Based on a 2007 online poll, the U.S. National Education Association named the book one of its "Teachers' Top 100 Books for Children". [5] In 2012 it was ranked number 56 among all-time children's novels in a survey published by School Library Journal , a monthly with primarily U.S. audience. [6] It was the second of two Burnett novels among the Top 100, with The Secret Garden number 15. [6]

Despite her privilege, Sara is neither arrogant nor snobbish, but rather kind, generous and clever. She extends her friendship to Ermengarde, the school dunce , to Lottie, a four-year-old student given to tantrums, and to Becky, the lowly, stunted fourteen-year-old scullery maid . When Sara acquires the epithet of a princess, she embraces its favorable elements in her natural goodheartedness.

Sara invites Becky to live with her and be her personal maid, in much better living conditions than at Miss Minchin's. Carrisford becomes a second father to Sara and quickly regains his health. Finally, Sara — accompanied by Becky — pays a visit to the bakery where she bought the buns, making a deal with the owner to cover the bills for bread for any hungry child. They find that the beggar girl who was saved from starvation by Sara's selfless act is now the bakery owner's assistant, with good food, clothing, shelter, and steady employment.

Sarah ( Mirai Shida ) studies at a prestigious all female high school. Her father was extremely rich but dies after the collapse of his business. Because of this, Sarah moves from the student dormitory to the staff quarters and begins to work for the school. Sarah then faces a lot of hardship, as her former jealous classmates and principal tries to make her life as difficult as possible. Through all of this, Sarah attempts to stay cheerful and positive.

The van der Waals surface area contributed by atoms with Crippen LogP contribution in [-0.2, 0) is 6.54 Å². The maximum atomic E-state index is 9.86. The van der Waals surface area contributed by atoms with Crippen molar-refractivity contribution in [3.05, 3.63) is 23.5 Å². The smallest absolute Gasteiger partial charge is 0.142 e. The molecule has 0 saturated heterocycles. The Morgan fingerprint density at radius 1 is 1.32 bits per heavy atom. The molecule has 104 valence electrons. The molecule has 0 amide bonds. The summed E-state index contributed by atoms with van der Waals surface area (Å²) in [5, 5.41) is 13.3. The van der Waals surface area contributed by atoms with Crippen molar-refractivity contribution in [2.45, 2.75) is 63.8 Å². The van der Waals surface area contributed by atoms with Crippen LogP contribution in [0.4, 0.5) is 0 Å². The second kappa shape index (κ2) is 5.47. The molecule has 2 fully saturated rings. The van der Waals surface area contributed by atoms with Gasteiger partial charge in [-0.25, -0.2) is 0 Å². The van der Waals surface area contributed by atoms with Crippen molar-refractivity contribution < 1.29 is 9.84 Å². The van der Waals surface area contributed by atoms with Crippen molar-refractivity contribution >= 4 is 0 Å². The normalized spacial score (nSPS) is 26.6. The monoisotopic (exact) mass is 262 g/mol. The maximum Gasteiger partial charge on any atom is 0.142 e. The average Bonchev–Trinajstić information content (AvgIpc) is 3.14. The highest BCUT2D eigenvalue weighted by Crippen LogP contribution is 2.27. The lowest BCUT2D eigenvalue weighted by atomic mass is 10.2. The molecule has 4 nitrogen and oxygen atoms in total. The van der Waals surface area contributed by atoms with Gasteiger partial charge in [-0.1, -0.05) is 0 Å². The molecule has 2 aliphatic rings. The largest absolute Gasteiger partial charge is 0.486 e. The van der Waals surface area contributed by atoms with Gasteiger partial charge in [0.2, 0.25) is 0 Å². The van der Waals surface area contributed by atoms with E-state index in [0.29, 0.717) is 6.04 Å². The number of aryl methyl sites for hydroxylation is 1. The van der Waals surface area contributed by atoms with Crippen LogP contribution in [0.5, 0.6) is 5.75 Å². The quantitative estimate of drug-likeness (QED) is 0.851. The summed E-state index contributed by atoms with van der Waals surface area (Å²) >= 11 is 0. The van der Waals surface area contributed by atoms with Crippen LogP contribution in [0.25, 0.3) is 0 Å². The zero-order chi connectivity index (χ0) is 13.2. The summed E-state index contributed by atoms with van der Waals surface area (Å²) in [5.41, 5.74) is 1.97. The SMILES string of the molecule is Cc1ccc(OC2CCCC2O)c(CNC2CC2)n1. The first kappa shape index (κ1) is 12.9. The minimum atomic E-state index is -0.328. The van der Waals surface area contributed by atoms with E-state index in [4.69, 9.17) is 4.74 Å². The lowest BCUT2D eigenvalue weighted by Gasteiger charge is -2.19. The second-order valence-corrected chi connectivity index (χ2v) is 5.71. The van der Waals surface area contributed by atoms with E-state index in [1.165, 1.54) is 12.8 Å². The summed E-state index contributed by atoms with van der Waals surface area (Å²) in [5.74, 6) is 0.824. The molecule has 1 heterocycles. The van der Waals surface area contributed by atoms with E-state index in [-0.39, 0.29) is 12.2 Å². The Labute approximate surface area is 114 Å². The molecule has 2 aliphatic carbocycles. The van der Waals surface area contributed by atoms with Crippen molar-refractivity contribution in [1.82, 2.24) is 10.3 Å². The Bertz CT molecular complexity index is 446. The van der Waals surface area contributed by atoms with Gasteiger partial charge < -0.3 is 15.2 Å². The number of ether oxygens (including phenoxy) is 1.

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Based on a 2007 online poll, the U.S. National Education Association named the book one of its "Teachers' Top 100 Books for Children". [5] In 2012 it was ranked number 56 among all-time children's novels in a survey published by School Library Journal , a monthly with primarily U.S. audience. [6] It was the second of two Burnett novels among the Top 100, with The Secret Garden number 15. [6]

Despite her privilege, Sara is neither arrogant nor snobbish, but rather kind, generous and clever. She extends her friendship to Ermengarde, the school dunce , to Lottie, a four-year-old student given to tantrums, and to Becky, the lowly, stunted fourteen-year-old scullery maid . When Sara acquires the epithet of a princess, she embraces its favorable elements in her natural goodheartedness.

Sara invites Becky to live with her and be her personal maid, in much better living conditions than at Miss Minchin's. Carrisford becomes a second father to Sara and quickly regains his health. Finally, Sara — accompanied by Becky — pays a visit to the bakery where she bought the buns, making a deal with the owner to cover the bills for bread for any hungry child. They find that the beggar girl who was saved from starvation by Sara's selfless act is now the bakery owner's assistant, with good food, clothing, shelter, and steady employment.


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